The publisher was Vincent Brooks Day & Son, a major British lithographic company, formed in 1867 when Vincent Brooks bought the name of Day & Son Ltd. The firm reproduced artwork and illustrations and were most widely known for reproducing these weekly caricatures to be published in the Vanity Fair magazine. Vincent Brooks Day & Son also went on to print many of the iconic London Underground posters of the twenties and thirties.

Vanity Fair was a well known magazine of the time. It was published weekly between November 1868 and January 1914. Each week a different caricature accompanied with biographical notes formed a focal point of the magazine.
Quintessentially English and still very affordable the enduring popularity of these classics of antique English caricature has increased dramatically in recent years among discerning Vanity Fair Print collectors, interior designers and decorators.
They are unique records of Victorian and Edwardian society that so wonderfully reflect their time and represent a window into a golden era.
Written by and for the Victorian and Edwardian establishment, Vanity Fair was the magazine for those "in the know." Members of the Smart Set delighted in finding themselves caricatured in prose and picture. For them, Vanity Fair summarized each week the important events of their world. It reviewed the newest opening in the West End and the latest novel in the club's library; it aroused their curiosity and envy; it angered and amused them. The news and Society columns, the book and play reviews, the serialized novels and word games and the colour lithograph caricatures give us a glimpse into the lives and reputations of men and women who achieved either lasting or fleeting fame and fortune during the heyday of the British Empire.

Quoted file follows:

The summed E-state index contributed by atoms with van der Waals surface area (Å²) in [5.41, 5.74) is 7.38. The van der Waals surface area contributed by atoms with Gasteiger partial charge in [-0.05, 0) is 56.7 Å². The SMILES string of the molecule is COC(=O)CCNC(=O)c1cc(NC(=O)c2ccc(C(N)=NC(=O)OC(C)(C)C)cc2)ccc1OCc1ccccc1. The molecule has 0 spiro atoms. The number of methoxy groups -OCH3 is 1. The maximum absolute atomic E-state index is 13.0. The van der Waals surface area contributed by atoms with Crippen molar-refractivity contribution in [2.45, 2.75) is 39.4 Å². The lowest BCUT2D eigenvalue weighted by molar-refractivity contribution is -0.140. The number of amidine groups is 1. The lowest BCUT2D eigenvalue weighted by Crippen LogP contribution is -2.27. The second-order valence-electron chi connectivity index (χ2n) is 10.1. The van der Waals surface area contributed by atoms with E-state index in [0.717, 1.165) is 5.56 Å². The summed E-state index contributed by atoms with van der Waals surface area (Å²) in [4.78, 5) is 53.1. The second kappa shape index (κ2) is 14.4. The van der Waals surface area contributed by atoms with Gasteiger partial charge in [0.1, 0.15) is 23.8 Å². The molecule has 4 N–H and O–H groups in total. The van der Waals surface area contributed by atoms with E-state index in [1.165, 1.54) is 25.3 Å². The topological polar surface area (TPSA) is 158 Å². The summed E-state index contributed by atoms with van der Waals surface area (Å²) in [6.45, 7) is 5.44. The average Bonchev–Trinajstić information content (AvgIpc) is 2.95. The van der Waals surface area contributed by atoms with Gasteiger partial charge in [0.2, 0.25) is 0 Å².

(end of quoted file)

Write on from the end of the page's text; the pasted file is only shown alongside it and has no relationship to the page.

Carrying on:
The caricatures, which have become the magazine's chief legacy, fascinate the scholar, the lay person and the collector for their historical and biographical value and their satirical and artistic quality. Although Vanity Fair is best remembered for these chromolithographic caricatures, the magazine was, at its zenith, recognized and respected in its totality - for its features, prose, advertising and format.
This print of “Rupert” is in an appropriate frame and the dimensions are:
28 cm (width) x 41 cm (height)


Item Reference
Height: 41 cm
Width: 28 cm
1901 - 1910, C20th (Edwardian)
Country of Origin
Good condition with clear un-faded colours and framed appropriately